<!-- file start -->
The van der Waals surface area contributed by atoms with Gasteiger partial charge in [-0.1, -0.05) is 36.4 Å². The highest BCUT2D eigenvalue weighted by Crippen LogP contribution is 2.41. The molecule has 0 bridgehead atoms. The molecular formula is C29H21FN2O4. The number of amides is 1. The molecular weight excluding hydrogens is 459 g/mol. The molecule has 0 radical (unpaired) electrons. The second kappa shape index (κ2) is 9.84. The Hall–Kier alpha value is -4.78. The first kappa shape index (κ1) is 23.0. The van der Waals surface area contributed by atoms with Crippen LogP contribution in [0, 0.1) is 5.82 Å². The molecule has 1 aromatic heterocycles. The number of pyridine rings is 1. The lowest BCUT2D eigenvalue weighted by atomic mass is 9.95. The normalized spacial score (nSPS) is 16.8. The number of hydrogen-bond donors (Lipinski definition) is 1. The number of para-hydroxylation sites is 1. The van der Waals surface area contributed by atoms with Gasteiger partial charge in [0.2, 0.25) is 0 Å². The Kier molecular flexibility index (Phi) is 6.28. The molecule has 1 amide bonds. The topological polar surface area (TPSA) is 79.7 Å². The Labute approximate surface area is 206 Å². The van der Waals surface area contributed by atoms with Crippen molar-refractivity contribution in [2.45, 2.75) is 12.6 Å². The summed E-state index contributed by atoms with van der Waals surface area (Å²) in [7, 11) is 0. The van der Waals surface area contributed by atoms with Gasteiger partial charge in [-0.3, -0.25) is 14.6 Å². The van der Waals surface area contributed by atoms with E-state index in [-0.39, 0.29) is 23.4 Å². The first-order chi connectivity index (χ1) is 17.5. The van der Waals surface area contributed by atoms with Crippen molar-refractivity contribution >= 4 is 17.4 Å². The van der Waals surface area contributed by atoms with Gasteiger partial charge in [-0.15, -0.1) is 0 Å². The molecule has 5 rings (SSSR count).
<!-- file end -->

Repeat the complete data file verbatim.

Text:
The van der Waals surface area contributed by atoms with Gasteiger partial charge in [-0.1, -0.05) is 36.4 Å². The highest BCUT2D eigenvalue weighted by Crippen LogP contribution is 2.41. The molecule has 0 bridgehead atoms. The molecular formula is C29H21FN2O4. The number of amides is 1. The molecular weight excluding hydrogens is 459 g/mol. The molecule has 0 radical (unpaired) electrons. The second kappa shape index (κ2) is 9.84. The Hall–Kier alpha value is -4.78. The first kappa shape index (κ1) is 23.0. The van der Waals surface area contributed by atoms with Crippen LogP contribution in [0, 0.1) is 5.82 Å². The molecule has 1 aromatic heterocycles. The number of pyridine rings is 1. The lowest BCUT2D eigenvalue weighted by atomic mass is 9.95. The normalized spacial score (nSPS) is 16.8. The number of hydrogen-bond donors (Lipinski definition) is 1. The number of para-hydroxylation sites is 1. The van der Waals surface area contributed by atoms with Gasteiger partial charge in [0.2, 0.25) is 0 Å². The Kier molecular flexibility index (Phi) is 6.28. The molecule has 1 amide bonds. The topological polar surface area (TPSA) is 79.7 Å². The Labute approximate surface area is 206 Å². The van der Waals surface area contributed by atoms with Crippen molar-refractivity contribution in [2.45, 2.75) is 12.6 Å². The summed E-state index contributed by atoms with van der Waals surface area (Å²) in [7, 11) is 0. The van der Waals surface area contributed by atoms with Gasteiger partial charge in [-0.3, -0.25) is 14.6 Å². The van der Waals surface area contributed by atoms with E-state index in [-0.39, 0.29) is 23.4 Å². The first-order chi connectivity index (χ1) is 17.5. The van der Waals surface area contributed by atoms with Crippen molar-refractivity contribution >= 4 is 17.4 Å². The van der Waals surface area contributed by atoms with Gasteiger partial charge in [-0.15, -0.1) is 0 Å². The molecule has 5 rings (SSSR count).